The chair of the Climate Change Authority, Bernie Fraser, has made his first public utterances, declaring that the much anticipated and keenly watched review of the renewable energy target is under way. Fraser said the process for the RET review had been discussed at the CCA’s first board meeting on Tuesday. It intends to release an issues paper in August, release a discussion paper in October, and complete the review by 2012.
Although a 20 per cent target remains bi-partisan policy, there now appears to be a discussion about what 20 per cent means – the fixed 41,000 gigawatt hour target enshrined in the legislation, or a fixed percentage. Companies such as Origin Energy want the goalposts to be moved and placed on wheels, so they can be adjusted to reflect changing demand. Most others want the target fixed at the 41,000GWh capacity, warning that it would result in the decimation of a nascent industry if it were changed, and that if it results in producing more than 20 per cent because of changes in demand, then that is not a bad thing. The outcome of the RET review will be critical for wind, solar and other renewable developers.
“Over the coming six months, we will be examining the operation of the Renewable Energy Target scheme, its Act and regulations, taking into account certain criteria including economic efficiency, environmental effectiveness, equity and the impact on the community and business,” Fraser, a former head of the Reserve Bank of Australia, said in a statement. “Feedback from the businesses and community members affected by the scheme will be an important source of information for the Review as the Authority examines the wide range of issues over the coming months.”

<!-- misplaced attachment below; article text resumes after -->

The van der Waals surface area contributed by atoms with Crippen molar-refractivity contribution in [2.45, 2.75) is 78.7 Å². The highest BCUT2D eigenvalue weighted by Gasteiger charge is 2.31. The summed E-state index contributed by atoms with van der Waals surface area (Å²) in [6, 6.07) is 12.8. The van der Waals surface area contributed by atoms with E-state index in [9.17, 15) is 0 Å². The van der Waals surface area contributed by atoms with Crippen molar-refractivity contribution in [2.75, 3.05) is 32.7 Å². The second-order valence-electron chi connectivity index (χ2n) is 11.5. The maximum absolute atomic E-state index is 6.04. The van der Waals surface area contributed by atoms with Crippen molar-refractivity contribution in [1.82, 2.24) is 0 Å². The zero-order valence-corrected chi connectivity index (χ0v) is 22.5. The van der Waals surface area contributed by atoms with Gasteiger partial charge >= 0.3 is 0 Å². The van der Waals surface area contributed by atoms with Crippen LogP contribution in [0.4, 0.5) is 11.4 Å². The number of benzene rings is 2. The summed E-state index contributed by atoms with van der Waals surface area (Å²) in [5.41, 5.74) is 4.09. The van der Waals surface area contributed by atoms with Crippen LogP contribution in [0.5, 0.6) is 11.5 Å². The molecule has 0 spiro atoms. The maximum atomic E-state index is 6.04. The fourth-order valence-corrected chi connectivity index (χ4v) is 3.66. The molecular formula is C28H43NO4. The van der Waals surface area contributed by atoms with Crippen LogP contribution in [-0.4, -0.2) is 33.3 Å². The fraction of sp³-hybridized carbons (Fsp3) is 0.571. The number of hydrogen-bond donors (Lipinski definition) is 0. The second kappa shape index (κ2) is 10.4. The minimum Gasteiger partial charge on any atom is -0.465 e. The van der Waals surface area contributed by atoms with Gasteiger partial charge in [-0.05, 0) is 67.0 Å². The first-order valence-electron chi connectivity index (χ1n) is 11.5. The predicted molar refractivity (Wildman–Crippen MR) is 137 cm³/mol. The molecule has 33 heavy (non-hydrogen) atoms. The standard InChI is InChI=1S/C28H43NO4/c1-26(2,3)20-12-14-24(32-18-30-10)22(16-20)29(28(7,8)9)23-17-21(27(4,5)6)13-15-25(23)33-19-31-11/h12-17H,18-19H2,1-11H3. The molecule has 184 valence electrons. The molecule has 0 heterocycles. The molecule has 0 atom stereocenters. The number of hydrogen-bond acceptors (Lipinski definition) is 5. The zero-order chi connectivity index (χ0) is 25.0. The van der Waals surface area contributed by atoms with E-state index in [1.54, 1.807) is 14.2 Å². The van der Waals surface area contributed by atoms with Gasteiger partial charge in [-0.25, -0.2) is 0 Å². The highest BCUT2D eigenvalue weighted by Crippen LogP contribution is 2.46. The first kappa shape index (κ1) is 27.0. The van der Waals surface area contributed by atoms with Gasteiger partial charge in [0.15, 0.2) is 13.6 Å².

The Climate Change Minister is required to respond in a written statement to recommendations made by the Authority, and must do so within six months of receiving the report. That would take the decision to within a few months of the next election. The authority will also provide advice on the operation of Australia’s carbon price, emissions reduction targets, caps and trajectories, and other Australian Government climate change initiatives.
Solar displaces wind
Is this a sign of things to come in the Australian renewables industry? AGL Energy has indicated this week that the start of construction on the massive 1,000 megawatt Silverton wind farm near Broken Hill will be pushed back two years to make way for the 159MW solar farm to be built under the Solar Flagships program. AGL Energy’s general manager for power development Scott Thomas and manager of solar development, Doug Landfear, were in Broken Hill last week for a series of community meetings over plans for the wind farm and solar plant, which is spread between Broken Hill and Nyngan.
Thomas told local media that timing for even the first stage of Silverton – likely to be a 250-300MW project, has been “moved a little” because of the solar flagships project, and was not likely to begin construction in 2015, when the solar plant is finished. Many in the industry have predicted that solar PV will displace many planned wind projects as solar PV comes down the cost curve in coming years. The AGL Energy solar farm may be the first instance of that displacement, even if AGL Energy’s solar plant is accelerated because of the grants it will get from the government.
NSW Government slashes green workforce
The NSW state government says it will axe at least 350 jobs as part of “sweeping reforms” to the Office of Environment and Heritage. Environment Minister Robyn Parker said the measures would save about $100 million over the next four years. Cuts include a 20 per cent reduction in senior area managers for the National Parks and Wildlife Service and follow cuts of about 80 jobs the department of environment and heritage in 2011-12.